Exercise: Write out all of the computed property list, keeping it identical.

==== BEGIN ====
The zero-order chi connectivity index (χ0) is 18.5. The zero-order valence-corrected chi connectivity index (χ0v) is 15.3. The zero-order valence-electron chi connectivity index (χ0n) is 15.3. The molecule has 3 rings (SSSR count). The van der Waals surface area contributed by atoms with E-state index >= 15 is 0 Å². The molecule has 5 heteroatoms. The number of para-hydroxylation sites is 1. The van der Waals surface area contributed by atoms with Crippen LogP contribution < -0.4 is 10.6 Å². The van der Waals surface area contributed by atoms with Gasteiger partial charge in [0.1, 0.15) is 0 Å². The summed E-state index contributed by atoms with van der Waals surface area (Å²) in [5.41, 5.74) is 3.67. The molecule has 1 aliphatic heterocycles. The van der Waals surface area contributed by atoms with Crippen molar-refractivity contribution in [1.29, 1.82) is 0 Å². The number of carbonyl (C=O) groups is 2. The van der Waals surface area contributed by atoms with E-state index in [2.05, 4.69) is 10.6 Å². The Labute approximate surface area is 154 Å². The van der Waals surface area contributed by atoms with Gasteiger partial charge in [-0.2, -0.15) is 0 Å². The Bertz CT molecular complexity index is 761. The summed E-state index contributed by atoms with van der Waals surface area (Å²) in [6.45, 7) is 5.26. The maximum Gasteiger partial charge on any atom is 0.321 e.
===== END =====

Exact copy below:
The zero-order chi connectivity index (χ0) is 18.5. The zero-order valence-corrected chi connectivity index (χ0v) is 15.3. The zero-order valence-electron chi connectivity index (χ0n) is 15.3. The molecule has 3 rings (SSSR count). The van der Waals surface area contributed by atoms with E-state index >= 15 is 0 Å². The molecule has 5 heteroatoms. The number of para-hydroxylation sites is 1. The van der Waals surface area contributed by atoms with Crippen LogP contribution < -0.4 is 10.6 Å². The van der Waals surface area contributed by atoms with Gasteiger partial charge in [0.1, 0.15) is 0 Å². The summed E-state index contributed by atoms with van der Waals surface area (Å²) in [5.41, 5.74) is 3.67. The molecule has 1 aliphatic heterocycles. The van der Waals surface area contributed by atoms with Crippen molar-refractivity contribution in [1.29, 1.82) is 0 Å². The number of carbonyl (C=O) groups is 2. The van der Waals surface area contributed by atoms with E-state index in [2.05, 4.69) is 10.6 Å². The Labute approximate surface area is 154 Å². The van der Waals surface area contributed by atoms with Gasteiger partial charge in [-0.2, -0.15) is 0 Å². The Bertz CT molecular complexity index is 761. The summed E-state index contributed by atoms with van der Waals surface area (Å²) in [6.45, 7) is 5.26. The maximum Gasteiger partial charge on any atom is 0.321 e.